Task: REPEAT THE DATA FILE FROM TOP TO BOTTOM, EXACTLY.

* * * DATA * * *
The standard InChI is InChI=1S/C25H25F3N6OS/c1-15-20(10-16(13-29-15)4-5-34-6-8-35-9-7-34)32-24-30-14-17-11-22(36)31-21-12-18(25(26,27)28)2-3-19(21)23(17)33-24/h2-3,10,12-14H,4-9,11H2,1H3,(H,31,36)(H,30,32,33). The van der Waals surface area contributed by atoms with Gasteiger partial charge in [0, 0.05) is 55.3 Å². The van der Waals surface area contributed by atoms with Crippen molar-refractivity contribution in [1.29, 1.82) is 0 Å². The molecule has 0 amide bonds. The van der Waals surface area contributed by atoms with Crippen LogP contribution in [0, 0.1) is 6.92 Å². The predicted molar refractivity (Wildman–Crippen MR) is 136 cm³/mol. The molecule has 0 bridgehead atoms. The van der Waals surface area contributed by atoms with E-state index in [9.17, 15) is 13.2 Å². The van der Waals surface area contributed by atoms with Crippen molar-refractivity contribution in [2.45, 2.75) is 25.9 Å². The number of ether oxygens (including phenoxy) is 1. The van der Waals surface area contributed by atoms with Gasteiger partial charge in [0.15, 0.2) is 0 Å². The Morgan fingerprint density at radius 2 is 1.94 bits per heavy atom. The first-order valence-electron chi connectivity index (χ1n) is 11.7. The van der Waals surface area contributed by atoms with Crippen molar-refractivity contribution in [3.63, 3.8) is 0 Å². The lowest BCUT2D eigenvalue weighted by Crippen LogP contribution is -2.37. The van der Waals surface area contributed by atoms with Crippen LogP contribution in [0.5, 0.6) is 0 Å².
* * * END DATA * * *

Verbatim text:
The standard InChI is InChI=1S/C25H25F3N6OS/c1-15-20(10-16(13-29-15)4-5-34-6-8-35-9-7-34)32-24-30-14-17-11-22(36)31-21-12-18(25(26,27)28)2-3-19(21)23(17)33-24/h2-3,10,12-14H,4-9,11H2,1H3,(H,31,36)(H,30,32,33). The van der Waals surface area contributed by atoms with Gasteiger partial charge in [0, 0.05) is 55.3 Å². The van der Waals surface area contributed by atoms with Crippen molar-refractivity contribution in [1.29, 1.82) is 0 Å². The molecule has 0 amide bonds. The van der Waals surface area contributed by atoms with Crippen LogP contribution in [0, 0.1) is 6.92 Å². The predicted molar refractivity (Wildman–Crippen MR) is 136 cm³/mol. The molecule has 0 bridgehead atoms. The van der Waals surface area contributed by atoms with E-state index in [9.17, 15) is 13.2 Å². The van der Waals surface area contributed by atoms with Crippen molar-refractivity contribution in [2.45, 2.75) is 25.9 Å². The number of ether oxygens (including phenoxy) is 1. The van der Waals surface area contributed by atoms with Gasteiger partial charge in [0.15, 0.2) is 0 Å². The Morgan fingerprint density at radius 2 is 1.94 bits per heavy atom. The first-order valence-electron chi connectivity index (χ1n) is 11.7. The van der Waals surface area contributed by atoms with Crippen molar-refractivity contribution in [3.63, 3.8) is 0 Å². The lowest BCUT2D eigenvalue weighted by Crippen LogP contribution is -2.37. The van der Waals surface area contributed by atoms with Crippen LogP contribution in [0.5, 0.6) is 0 Å².